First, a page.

Last year, I was fortunate enough to review several of the most popular solar ovens on the market. Some of these were sponsored posts, but some were not. In any event, all were my own personal opinion. As it would turn out, those reviews, plus a couple from previous years turned out to be my most popular posts of the year.In case you missed them, here are five solar oven reviews.
Five Solar Oven Reviews
The Solarvore Sport was previously known as the SOS Sport. This great oven was nearly lost to the solar cooking world when SOS stop making them. Luckily for all of us, Solavore stepped in and the Sport is back on the market. I love this oven because the base is large enough to hold two pots side by side. So I can cook a main dish and a vegetable (or a dessert or bread) at the same time. Because it has a wide base (that can be flipped up the other way in winter), and because the reflectors are removable, the Sport is very stable in the wind. Also, the base is wide enough to hold a regular 9×13 baking pan. See the full review at Sport Solar Oven.
The All-American Sun Oven ( and the previous model the Global Sun Oven or GSO) is probably the most widely known solar oven on the market. I like the AASO because 1) the large reflectors fold down for easy storage; 2) it can be adjusted to accommodate different positions of the sun; 3) the leveler tray inside keeps the food level; and 4) it is deep enough to hold a large stew pot. See the full review of the AASO.
When I saw my first Sunflair, I knew immediately that I had to have one. The Sunflair is lightweight, flexible, and folds up in a small carrying bag. It comes with racks, collapsible pots, and a temperature gauge. Although it doesn’t get as hot as either the Sport or the AASO, it does cook, so if you need something small and compact, this is your oven. See the full review at Sunflair Solar Oven Review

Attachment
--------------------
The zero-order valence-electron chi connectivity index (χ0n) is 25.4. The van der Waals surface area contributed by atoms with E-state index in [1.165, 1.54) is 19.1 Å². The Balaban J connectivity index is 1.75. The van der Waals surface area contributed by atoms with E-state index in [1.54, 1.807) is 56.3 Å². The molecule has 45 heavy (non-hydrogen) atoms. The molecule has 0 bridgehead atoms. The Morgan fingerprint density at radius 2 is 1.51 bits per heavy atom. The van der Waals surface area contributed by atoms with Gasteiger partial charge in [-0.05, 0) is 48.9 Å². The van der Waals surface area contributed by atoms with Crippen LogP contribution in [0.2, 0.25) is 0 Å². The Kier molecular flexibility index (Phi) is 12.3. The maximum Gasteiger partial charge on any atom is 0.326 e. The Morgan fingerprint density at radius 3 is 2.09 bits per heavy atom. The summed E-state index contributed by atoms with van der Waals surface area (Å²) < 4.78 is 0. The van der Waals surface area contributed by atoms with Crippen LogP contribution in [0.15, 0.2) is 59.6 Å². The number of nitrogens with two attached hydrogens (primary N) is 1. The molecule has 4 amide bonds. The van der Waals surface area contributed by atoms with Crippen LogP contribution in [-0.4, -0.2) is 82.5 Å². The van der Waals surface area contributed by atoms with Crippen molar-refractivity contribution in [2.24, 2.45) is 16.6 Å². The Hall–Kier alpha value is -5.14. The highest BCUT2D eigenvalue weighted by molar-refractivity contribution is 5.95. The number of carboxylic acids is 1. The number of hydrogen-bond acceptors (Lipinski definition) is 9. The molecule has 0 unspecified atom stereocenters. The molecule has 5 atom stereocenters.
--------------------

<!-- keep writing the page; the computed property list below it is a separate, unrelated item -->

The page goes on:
The Sunflair Mini is just like the original Sunflair. I thought the Sunflair was small, but the Mini is only half as big! And yet it still cooks!! It folds up into a bag about the size of a piece of paper, and comes with a rack, collapsible pot, and a thermometer. You can take it almost anywhere. You can keep it in your car for emergencies, heating up lunch at a job site, or just for impromtu tailgate parties. See the full review at Sunflair Mini Solar Oven.
The windshield shade cooker was my first solar cooker. I still use it and show it at all of my demos as a great emergency cooking solution. It is inexpensive, available almost everywhere, folds up and is portable, and will cook and heat water. See my review here
Those were my five solar oven reviews last year. I look forward to bringing you more reviews, more recipes, and more rocking reports this year.
Tell me what you think of these ovens or any other solar cookers that you have used, seen, or heard of. Let’s share the knowledge. Leave a comment.